Moral Knowledge: Volume 18, Part 2
Philosophers since ancient times have pondered how we can know whether moral claims are true or false. The first half of the twentieth century witnessed widespread skepticism concerning the possibility of moral knowledge. Indeed, some argued that moral statements lacked cognitive content altogether, because they were not susceptible to empirical verification. The British philosopher A. J. Ayer contends that 'They are pure expressions of feeling and as such do not come under the category of truth and falsehood. They are unverifiable ... because they do not express genuine propositions.' The second half of the twentieth century brought a revival of interest among philosophers in moral and political questions. Whether or not ethics can be founded upon a rational basis continues to preoccupy the philosophical community even now.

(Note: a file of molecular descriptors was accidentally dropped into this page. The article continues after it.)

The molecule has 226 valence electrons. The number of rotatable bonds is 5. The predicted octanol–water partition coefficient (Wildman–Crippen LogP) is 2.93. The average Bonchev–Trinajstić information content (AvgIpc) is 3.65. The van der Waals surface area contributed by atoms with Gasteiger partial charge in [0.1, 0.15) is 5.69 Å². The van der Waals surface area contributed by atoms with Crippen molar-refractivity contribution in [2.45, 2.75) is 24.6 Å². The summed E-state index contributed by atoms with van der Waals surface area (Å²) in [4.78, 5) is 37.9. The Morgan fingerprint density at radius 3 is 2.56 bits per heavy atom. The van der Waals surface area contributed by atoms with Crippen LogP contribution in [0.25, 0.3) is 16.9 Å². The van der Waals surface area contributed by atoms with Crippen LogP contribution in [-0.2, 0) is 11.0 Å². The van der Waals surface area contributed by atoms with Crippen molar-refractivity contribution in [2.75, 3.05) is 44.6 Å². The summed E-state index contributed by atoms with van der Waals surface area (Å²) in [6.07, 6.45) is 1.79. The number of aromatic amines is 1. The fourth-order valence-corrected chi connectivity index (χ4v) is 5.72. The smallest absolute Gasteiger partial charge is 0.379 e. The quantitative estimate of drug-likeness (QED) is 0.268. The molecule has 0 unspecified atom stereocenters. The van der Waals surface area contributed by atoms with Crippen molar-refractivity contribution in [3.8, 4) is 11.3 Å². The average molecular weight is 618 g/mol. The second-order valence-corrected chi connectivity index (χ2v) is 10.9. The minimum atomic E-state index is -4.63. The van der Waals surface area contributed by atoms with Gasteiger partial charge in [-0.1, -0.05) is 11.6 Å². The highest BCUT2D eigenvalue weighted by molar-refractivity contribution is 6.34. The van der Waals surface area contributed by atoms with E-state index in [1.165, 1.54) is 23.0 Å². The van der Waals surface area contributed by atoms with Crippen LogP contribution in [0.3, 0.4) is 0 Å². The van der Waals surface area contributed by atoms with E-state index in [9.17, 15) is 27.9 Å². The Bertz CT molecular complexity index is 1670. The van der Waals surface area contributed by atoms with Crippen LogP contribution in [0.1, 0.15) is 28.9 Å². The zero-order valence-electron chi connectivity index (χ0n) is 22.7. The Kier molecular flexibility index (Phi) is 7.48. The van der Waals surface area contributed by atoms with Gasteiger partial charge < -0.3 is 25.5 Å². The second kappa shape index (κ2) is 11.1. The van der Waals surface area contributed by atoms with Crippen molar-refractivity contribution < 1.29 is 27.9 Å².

- Electronic book text
- 11 May 2012
- CAMBRIDGE UNIVERSITY PRESS
- Cambridge University Press (Virtual Publishing)
- Cambridge, United Kingdom
Table of contents
1. Realist-expressivism: a neglected option for moral realism David Copp; 2. Thinking about cases Shelly Kagan; 3. But I could be wrong George Sher; 4. Moral facts and best explanations Brian Leiter; 5. Two sources of morality Philip Pettit; 6. 'Because I Want It' Stephen Darwall; 7. Realism, naturalism, and moral semantics David O. Brink; 8. Incomplete routes to moral objectivity: four variants of naturalism David Sidorsky; 9. Explanation, internalism, and reasons for action David Sobel; 10. Moral knowledge as practical knowledge Julia Annas; 11. Practical reason and moral psychology in Aristotle and Kant James Bernard Murphy; 12. Hypothetical consent in Kantian constructivism Thomas E. Hill, Jr.; 13. Mill's 'proof' of the principle of utility: a more than half-hearted defense Geoffrey Sayre-McCord.